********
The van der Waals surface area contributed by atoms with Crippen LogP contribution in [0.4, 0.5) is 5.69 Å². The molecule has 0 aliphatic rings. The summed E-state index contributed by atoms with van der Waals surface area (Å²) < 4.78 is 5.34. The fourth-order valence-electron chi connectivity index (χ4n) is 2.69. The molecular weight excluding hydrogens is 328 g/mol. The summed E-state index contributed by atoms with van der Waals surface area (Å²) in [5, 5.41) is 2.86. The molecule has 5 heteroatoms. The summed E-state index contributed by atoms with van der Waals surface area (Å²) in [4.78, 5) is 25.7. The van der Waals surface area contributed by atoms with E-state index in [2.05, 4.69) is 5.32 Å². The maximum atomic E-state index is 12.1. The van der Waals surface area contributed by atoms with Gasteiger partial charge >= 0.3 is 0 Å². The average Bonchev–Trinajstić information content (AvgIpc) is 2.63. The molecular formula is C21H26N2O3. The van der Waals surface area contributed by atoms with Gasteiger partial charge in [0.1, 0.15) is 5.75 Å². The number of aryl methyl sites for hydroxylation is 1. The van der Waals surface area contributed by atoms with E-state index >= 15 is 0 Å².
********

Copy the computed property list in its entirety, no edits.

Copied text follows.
The van der Waals surface area contributed by atoms with Crippen LogP contribution in [0.4, 0.5) is 5.69 Å². The molecule has 0 aliphatic rings. The summed E-state index contributed by atoms with van der Waals surface area (Å²) < 4.78 is 5.34. The fourth-order valence-electron chi connectivity index (χ4n) is 2.69. The molecular weight excluding hydrogens is 328 g/mol. The summed E-state index contributed by atoms with van der Waals surface area (Å²) in [5, 5.41) is 2.86. The molecule has 5 heteroatoms. The summed E-state index contributed by atoms with van der Waals surface area (Å²) in [4.78, 5) is 25.7. The van der Waals surface area contributed by atoms with E-state index in [2.05, 4.69) is 5.32 Å². The maximum atomic E-state index is 12.1. The van der Waals surface area contributed by atoms with Gasteiger partial charge >= 0.3 is 0 Å². The average Bonchev–Trinajstić information content (AvgIpc) is 2.63. The molecular formula is C21H26N2O3. The van der Waals surface area contributed by atoms with Gasteiger partial charge in [0.1, 0.15) is 5.75 Å². The number of aryl methyl sites for hydroxylation is 1. The van der Waals surface area contributed by atoms with E-state index >= 15 is 0 Å².